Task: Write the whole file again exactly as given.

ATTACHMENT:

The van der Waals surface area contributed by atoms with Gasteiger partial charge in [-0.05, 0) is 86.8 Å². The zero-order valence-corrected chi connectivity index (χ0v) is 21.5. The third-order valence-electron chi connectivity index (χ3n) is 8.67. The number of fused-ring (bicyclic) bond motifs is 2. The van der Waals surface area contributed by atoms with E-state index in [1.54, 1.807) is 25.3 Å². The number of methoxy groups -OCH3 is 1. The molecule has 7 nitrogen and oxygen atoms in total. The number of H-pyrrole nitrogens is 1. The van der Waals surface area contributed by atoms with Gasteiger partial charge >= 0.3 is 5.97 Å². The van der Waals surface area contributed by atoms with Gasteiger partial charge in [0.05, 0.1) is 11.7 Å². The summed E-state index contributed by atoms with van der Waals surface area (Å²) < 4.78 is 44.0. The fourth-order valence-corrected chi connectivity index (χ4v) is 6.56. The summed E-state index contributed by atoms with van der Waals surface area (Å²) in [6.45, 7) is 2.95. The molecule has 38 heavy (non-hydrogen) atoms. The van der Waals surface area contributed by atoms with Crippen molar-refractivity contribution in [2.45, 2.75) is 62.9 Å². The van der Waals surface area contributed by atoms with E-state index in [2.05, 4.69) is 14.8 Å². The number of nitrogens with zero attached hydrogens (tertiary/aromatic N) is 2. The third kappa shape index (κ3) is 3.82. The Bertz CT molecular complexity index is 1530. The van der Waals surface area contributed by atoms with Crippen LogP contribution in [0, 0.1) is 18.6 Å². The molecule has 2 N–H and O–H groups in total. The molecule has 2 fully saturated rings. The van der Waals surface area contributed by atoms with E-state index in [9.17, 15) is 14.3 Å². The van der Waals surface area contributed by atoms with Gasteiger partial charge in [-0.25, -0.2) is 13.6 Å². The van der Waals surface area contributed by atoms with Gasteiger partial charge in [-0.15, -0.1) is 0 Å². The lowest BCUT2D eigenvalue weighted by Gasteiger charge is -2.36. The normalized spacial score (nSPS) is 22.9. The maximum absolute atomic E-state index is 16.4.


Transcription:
The van der Waals surface area contributed by atoms with Gasteiger partial charge in [-0.05, 0) is 86.8 Å². The zero-order valence-corrected chi connectivity index (χ0v) is 21.5. The third-order valence-electron chi connectivity index (χ3n) is 8.67. The number of fused-ring (bicyclic) bond motifs is 2. The van der Waals surface area contributed by atoms with E-state index in [1.54, 1.807) is 25.3 Å². The number of methoxy groups -OCH3 is 1. The molecule has 7 nitrogen and oxygen atoms in total. The number of H-pyrrole nitrogens is 1. The van der Waals surface area contributed by atoms with Gasteiger partial charge >= 0.3 is 5.97 Å². The van der Waals surface area contributed by atoms with Gasteiger partial charge in [0.05, 0.1) is 11.7 Å². The summed E-state index contributed by atoms with van der Waals surface area (Å²) < 4.78 is 44.0. The fourth-order valence-corrected chi connectivity index (χ4v) is 6.56. The summed E-state index contributed by atoms with van der Waals surface area (Å²) in [6.45, 7) is 2.95. The molecule has 38 heavy (non-hydrogen) atoms. The van der Waals surface area contributed by atoms with Crippen molar-refractivity contribution in [2.45, 2.75) is 62.9 Å². The van der Waals surface area contributed by atoms with E-state index in [2.05, 4.69) is 14.8 Å². The number of nitrogens with zero attached hydrogens (tertiary/aromatic N) is 2. The third kappa shape index (κ3) is 3.82. The Bertz CT molecular complexity index is 1530. The van der Waals surface area contributed by atoms with Crippen LogP contribution in [0, 0.1) is 18.6 Å². The molecule has 2 N–H and O–H groups in total. The molecule has 2 fully saturated rings. The van der Waals surface area contributed by atoms with E-state index in [9.17, 15) is 14.3 Å². The van der Waals surface area contributed by atoms with Gasteiger partial charge in [-0.25, -0.2) is 13.6 Å². The van der Waals surface area contributed by atoms with Gasteiger partial charge in [-0.15, -0.1) is 0 Å². The lowest BCUT2D eigenvalue weighted by Gasteiger charge is -2.36. The normalized spacial score (nSPS) is 22.9. The maximum absolute atomic E-state index is 16.4.